Office of the Attorney General
Honorable Toby C. Wilkinson
Opinion No. JM-913
Re: Constitutionality of temporary occupation tax on attorneys (RQ-1347)
Dear Mr. Wilkinson:
You ask whether a temporary occupation tax imposed on attorneys is constitutional. We conclude that it is.
The 70th Legislature enacted a temporary occupation tax on attorneys to be applied from January 1, 1988, until May 31, 1990. Acts 1987, 70th Leg., 2d C.S., ch. 5, art. IX, s 12 at 35; Tax Code, ss 191.141-191.145. The tax is applicable to persons licensed to practice law in Texas, Tax Code, s 191.141, but it does not apply to:
(1) an attorney who is 70 years of age or older; or
(2) an attorney who has assumed inactive status under rules governing the licensing of attorneys.
Tax Code, s 191.144. Additionally, the Tax Code provides for the proration of the tax due in certain cases:
If a person is licensed to practice law after the beginning of the tax year [June 1 of one year through May 31 of the following year] or resumes active status to practice law after the beginning of the tax year, the person being licensed or resuming active status shall pay the tax imposed by this subchapter in proportion to the number of months for which he will be licensed during that tax year. If a person is licensed after the beginning of a calendar month, the month in which he is licensed shall count as a month for purposes of payment of taxes....
Tax Code, s 191.143(b). [FN1]
You ask whether these provisions violate the requirement in article VIII, section 2, of the Texas Constitution that occupation taxes be "equal and uniform upon the same class of subjects within the limits of the authority levying the tax...."
The courts have long concluded that the constitution permits the legislature to levy occupation taxes based on classification schemes established by that body, so long as the legislation is not discriminatory between the same or like classes. In other words, if there is a rational basis for the classification scheme selected by the legislature, the constitutional command that occupation taxes be uniform will be satisfied. The propriety of classification schemes selected is
primarily within the discretion of the Legislature; and ... courts can interfere only when it is made clearly to appear that there is no reasonable basis for the attempted classification. If there is a reasonable basis or, to express it differently, it cannot be said that the Legislature acted arbitrarily, the courts will not interfere.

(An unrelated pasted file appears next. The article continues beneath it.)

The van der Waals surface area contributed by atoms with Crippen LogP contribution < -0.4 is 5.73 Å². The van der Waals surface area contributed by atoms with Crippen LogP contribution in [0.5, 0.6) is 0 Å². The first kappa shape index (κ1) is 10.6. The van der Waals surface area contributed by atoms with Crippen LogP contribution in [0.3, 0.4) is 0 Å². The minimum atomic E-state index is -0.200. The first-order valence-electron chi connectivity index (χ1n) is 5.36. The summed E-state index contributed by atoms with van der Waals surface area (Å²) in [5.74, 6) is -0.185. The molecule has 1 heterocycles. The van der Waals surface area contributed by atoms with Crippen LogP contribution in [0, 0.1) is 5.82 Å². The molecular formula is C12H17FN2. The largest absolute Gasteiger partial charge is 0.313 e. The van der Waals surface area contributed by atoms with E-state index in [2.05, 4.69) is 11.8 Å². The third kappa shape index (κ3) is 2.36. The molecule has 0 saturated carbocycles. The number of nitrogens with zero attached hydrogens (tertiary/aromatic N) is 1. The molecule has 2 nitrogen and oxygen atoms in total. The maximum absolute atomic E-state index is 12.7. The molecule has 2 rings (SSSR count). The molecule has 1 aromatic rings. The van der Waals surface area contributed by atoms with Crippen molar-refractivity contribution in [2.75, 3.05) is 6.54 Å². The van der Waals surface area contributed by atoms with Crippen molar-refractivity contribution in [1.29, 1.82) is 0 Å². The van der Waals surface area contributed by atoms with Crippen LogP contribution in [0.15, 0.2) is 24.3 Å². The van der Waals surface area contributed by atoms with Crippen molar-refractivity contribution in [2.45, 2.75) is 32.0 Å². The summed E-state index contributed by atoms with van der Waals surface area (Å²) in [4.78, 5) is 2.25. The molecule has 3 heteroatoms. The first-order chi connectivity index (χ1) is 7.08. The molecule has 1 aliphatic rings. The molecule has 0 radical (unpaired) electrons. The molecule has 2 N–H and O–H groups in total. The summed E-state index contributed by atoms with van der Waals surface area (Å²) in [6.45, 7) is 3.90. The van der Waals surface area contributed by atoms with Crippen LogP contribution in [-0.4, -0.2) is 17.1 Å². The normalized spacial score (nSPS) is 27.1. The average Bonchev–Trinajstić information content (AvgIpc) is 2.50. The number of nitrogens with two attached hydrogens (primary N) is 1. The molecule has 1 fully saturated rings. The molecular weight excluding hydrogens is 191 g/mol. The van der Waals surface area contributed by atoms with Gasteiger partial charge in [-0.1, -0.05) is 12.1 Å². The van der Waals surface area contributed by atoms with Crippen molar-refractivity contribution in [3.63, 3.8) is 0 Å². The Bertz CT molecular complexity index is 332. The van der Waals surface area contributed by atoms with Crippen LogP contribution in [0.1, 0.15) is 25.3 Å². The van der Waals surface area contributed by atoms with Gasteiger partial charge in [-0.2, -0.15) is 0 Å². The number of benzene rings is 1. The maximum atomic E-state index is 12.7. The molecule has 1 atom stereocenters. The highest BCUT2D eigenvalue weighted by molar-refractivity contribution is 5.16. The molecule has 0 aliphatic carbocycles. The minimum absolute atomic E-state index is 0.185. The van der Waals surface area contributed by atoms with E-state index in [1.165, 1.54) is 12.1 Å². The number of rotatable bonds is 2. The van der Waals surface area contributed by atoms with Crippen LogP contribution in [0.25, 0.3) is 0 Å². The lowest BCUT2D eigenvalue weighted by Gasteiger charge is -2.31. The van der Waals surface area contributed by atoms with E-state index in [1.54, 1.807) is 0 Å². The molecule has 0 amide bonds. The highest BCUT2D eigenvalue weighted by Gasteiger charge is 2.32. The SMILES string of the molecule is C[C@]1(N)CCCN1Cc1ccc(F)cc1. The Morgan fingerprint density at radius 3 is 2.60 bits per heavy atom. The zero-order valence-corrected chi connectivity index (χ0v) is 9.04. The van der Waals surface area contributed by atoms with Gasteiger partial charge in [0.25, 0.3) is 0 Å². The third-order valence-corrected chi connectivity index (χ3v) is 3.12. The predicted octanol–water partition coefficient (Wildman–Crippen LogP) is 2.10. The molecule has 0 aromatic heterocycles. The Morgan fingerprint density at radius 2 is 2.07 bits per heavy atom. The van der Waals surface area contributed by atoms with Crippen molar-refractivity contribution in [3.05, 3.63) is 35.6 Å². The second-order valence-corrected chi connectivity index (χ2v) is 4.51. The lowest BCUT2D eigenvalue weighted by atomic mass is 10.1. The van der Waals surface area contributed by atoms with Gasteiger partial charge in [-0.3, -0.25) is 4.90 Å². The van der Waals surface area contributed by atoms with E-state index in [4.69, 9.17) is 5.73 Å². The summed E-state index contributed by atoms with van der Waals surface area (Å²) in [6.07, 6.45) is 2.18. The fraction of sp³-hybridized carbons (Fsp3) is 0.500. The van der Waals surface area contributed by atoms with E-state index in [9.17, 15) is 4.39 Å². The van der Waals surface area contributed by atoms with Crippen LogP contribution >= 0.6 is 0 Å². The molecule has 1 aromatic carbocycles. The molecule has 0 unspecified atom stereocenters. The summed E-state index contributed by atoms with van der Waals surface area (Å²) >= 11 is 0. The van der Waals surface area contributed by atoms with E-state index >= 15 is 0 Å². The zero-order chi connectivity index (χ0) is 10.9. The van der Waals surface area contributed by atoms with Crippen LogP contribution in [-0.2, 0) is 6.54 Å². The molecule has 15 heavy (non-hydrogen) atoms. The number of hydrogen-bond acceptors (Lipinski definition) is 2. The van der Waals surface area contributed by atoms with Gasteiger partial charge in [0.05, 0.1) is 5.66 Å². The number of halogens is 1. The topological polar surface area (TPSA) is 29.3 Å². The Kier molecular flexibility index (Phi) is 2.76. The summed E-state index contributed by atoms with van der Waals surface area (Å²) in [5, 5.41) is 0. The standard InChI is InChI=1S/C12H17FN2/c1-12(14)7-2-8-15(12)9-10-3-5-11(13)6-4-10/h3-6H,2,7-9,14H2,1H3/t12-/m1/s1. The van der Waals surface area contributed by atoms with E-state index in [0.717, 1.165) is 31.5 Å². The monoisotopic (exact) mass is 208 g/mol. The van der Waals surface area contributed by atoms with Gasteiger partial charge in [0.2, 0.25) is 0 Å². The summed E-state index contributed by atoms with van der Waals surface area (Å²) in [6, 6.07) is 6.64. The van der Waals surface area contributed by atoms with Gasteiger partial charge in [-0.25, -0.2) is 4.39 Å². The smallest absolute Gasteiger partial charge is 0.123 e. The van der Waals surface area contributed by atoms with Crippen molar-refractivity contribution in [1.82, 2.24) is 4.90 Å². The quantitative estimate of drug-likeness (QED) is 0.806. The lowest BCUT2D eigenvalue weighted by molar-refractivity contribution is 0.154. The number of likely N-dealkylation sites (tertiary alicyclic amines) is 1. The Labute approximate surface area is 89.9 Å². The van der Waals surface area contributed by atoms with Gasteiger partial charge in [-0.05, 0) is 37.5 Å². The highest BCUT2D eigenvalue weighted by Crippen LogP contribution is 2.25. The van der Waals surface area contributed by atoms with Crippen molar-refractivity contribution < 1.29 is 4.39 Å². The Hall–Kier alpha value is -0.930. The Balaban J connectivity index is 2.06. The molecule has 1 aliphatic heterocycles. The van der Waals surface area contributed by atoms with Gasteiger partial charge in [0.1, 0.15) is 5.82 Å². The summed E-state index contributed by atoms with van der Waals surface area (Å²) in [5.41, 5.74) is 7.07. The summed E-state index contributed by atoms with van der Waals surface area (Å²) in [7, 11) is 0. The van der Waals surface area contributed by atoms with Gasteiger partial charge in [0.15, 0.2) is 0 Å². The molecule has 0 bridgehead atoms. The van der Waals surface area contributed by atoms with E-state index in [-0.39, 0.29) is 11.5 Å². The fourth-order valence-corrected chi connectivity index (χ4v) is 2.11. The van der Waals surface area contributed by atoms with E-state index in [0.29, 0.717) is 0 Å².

Hurt v. Cooper, 110 S.W.2d 896, 901 (Tex.1937). See also Bullock v. ABC Interstate Theatres, Inc., 557 S.W.2d 337 (Tex.Civ.App.--Austin 1977, writ ref'd n.r.e.), cert. denied 439 U.S. 894 (1984), and Bank of Texas v. Childs, 615 S.W.2d 810, 815 (Tex.Civ.App.--Dallas 1981, writ ref'd n.r.e.), reversed sub nom. American Bank and Trust Co. v. Dallas County, 463 U.S. 855, reh'g denied, 463 U.S. 1250 (1983). [FN2]
In Attorney General Opinion C-46 (1963), it was held that:
The mere fact that discrimination is made in classifications for occupation taxes proves nothing against classification which is not on its face an arbitrary, unreasonable or unreal one.
The Texas Supreme Court has noted that this rule "has been stated so often as to render unnecessary any further discussion of it." Texas Co. v. Stephens, 103 S.W. 481, 482 (Tex.1907). See also 54 Tex.Jur.2d, Taxation, at section 29. The Texas Supreme Court has written:
The very language of the Constitution of the state implies power in the Legislature to classify the subjects of occupation taxes and only requires that the tax shall be equal and uniform upon the same class. Persons who, in the most general sense, may be regarded as pursuing the same occupation ... may thus be divided into classes, and the classes may be taxed in different amounts and according to different standards. Merchants may be divided into wholesalers and retailers, and, if there be reasonable grounds, these may be further divided according to the particular classes of business in which they may engage. The considerations upon which such classifications shall be based are primarily within the discretion of the Legislature. The courts ... can only interfere when it is [clear] that an attempted classification has no reasonable basis in the nature of the business classified, and that the law operates unequally upon subjects between which there is no real difference to justify the separate treatment of them undertaken by the Legislature.... (Emphasis added.)
Texas Co. v. Stephens, 103 S.W. 481, 485 (Tex.1907). See also Dancetown, U.S.A., Inc. v. State, 439 S.W.2d 333 (Tex.1969) and Fairmont Dallas Restaurants, Inc., v. McBeath, 618 S.W.2d 931 (Tex.Civ.App.--Waco 1981, no writ).